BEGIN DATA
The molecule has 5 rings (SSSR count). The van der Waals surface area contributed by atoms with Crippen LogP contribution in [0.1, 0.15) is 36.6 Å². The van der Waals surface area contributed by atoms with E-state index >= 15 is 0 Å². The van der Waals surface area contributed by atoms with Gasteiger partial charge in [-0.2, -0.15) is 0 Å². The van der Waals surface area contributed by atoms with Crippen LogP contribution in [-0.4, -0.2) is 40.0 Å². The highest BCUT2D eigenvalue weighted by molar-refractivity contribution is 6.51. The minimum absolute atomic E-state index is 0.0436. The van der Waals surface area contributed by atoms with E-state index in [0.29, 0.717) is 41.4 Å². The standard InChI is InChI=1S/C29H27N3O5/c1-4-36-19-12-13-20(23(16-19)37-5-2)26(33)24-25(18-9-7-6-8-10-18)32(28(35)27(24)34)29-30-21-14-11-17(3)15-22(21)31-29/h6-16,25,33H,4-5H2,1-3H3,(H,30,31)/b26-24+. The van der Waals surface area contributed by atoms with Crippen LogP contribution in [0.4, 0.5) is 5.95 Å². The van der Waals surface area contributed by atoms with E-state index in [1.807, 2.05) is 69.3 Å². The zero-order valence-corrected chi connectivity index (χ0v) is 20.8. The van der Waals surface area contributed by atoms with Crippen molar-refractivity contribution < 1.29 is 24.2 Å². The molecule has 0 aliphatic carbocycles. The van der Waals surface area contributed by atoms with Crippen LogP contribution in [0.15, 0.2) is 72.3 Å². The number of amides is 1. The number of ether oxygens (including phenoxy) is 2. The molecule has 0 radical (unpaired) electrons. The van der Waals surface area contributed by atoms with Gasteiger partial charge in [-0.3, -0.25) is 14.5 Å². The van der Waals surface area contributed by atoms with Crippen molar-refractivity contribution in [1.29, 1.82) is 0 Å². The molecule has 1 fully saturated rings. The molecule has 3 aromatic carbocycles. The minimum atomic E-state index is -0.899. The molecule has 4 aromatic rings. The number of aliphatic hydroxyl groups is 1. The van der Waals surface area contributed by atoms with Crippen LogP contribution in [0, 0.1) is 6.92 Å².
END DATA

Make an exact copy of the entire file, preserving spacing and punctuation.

The molecule has 5 rings (SSSR count). The van der Waals surface area contributed by atoms with Crippen LogP contribution in [0.1, 0.15) is 36.6 Å². The van der Waals surface area contributed by atoms with E-state index >= 15 is 0 Å². The van der Waals surface area contributed by atoms with Gasteiger partial charge in [-0.2, -0.15) is 0 Å². The van der Waals surface area contributed by atoms with Crippen LogP contribution in [-0.4, -0.2) is 40.0 Å². The highest BCUT2D eigenvalue weighted by molar-refractivity contribution is 6.51. The minimum absolute atomic E-state index is 0.0436. The van der Waals surface area contributed by atoms with E-state index in [0.29, 0.717) is 41.4 Å². The standard InChI is InChI=1S/C29H27N3O5/c1-4-36-19-12-13-20(23(16-19)37-5-2)26(33)24-25(18-9-7-6-8-10-18)32(28(35)27(24)34)29-30-21-14-11-17(3)15-22(21)31-29/h6-16,25,33H,4-5H2,1-3H3,(H,30,31)/b26-24+. The van der Waals surface area contributed by atoms with Crippen LogP contribution in [0.4, 0.5) is 5.95 Å². The van der Waals surface area contributed by atoms with E-state index in [1.807, 2.05) is 69.3 Å². The zero-order valence-corrected chi connectivity index (χ0v) is 20.8. The van der Waals surface area contributed by atoms with Crippen molar-refractivity contribution < 1.29 is 24.2 Å². The molecule has 0 aliphatic carbocycles. The van der Waals surface area contributed by atoms with Crippen LogP contribution in [0.15, 0.2) is 72.3 Å². The number of amides is 1. The number of ether oxygens (including phenoxy) is 2. The molecule has 0 radical (unpaired) electrons. The van der Waals surface area contributed by atoms with Gasteiger partial charge in [-0.3, -0.25) is 14.5 Å². The van der Waals surface area contributed by atoms with Crippen molar-refractivity contribution in [1.29, 1.82) is 0 Å². The molecule has 1 fully saturated rings. The molecule has 3 aromatic carbocycles. The minimum atomic E-state index is -0.899. The molecule has 4 aromatic rings. The number of aliphatic hydroxyl groups is 1. The van der Waals surface area contributed by atoms with Crippen LogP contribution in [0, 0.1) is 6.92 Å².